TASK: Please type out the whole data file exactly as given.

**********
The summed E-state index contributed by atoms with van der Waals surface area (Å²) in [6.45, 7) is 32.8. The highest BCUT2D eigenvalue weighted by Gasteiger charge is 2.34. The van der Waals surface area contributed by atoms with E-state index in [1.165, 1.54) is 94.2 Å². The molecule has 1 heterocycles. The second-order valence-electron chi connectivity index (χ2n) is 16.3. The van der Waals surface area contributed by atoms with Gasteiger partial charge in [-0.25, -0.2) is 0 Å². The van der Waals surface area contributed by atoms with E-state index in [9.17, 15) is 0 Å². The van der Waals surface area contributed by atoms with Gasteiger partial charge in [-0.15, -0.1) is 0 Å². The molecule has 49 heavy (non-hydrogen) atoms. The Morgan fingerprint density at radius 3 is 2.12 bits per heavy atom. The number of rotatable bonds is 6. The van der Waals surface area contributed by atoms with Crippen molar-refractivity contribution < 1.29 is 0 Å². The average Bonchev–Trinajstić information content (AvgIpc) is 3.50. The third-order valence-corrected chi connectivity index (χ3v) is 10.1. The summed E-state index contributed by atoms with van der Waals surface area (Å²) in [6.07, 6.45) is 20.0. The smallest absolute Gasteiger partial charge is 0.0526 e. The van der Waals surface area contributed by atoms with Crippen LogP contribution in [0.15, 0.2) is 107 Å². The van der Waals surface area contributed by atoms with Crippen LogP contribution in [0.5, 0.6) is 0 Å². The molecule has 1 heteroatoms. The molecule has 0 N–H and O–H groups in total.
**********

The summed E-state index contributed by atoms with van der Waals surface area (Å²) in [6.45, 7) is 32.8. The highest BCUT2D eigenvalue weighted by Gasteiger charge is 2.34. The van der Waals surface area contributed by atoms with E-state index in [1.165, 1.54) is 94.2 Å². The molecule has 1 heterocycles. The second-order valence-electron chi connectivity index (χ2n) is 16.3. The van der Waals surface area contributed by atoms with Gasteiger partial charge in [-0.25, -0.2) is 0 Å². The van der Waals surface area contributed by atoms with E-state index in [9.17, 15) is 0 Å². The van der Waals surface area contributed by atoms with Gasteiger partial charge in [-0.15, -0.1) is 0 Å². The molecule has 49 heavy (non-hydrogen) atoms. The Morgan fingerprint density at radius 3 is 2.12 bits per heavy atom. The number of rotatable bonds is 6. The van der Waals surface area contributed by atoms with Crippen molar-refractivity contribution < 1.29 is 0 Å². The average Bonchev–Trinajstić information content (AvgIpc) is 3.50. The third-order valence-corrected chi connectivity index (χ3v) is 10.1. The summed E-state index contributed by atoms with van der Waals surface area (Å²) in [6.07, 6.45) is 20.0. The smallest absolute Gasteiger partial charge is 0.0526 e. The van der Waals surface area contributed by atoms with Crippen LogP contribution in [0.15, 0.2) is 107 Å². The van der Waals surface area contributed by atoms with Crippen LogP contribution in [0.5, 0.6) is 0 Å². The molecule has 1 heteroatoms. The molecule has 0 N–H and O–H groups in total.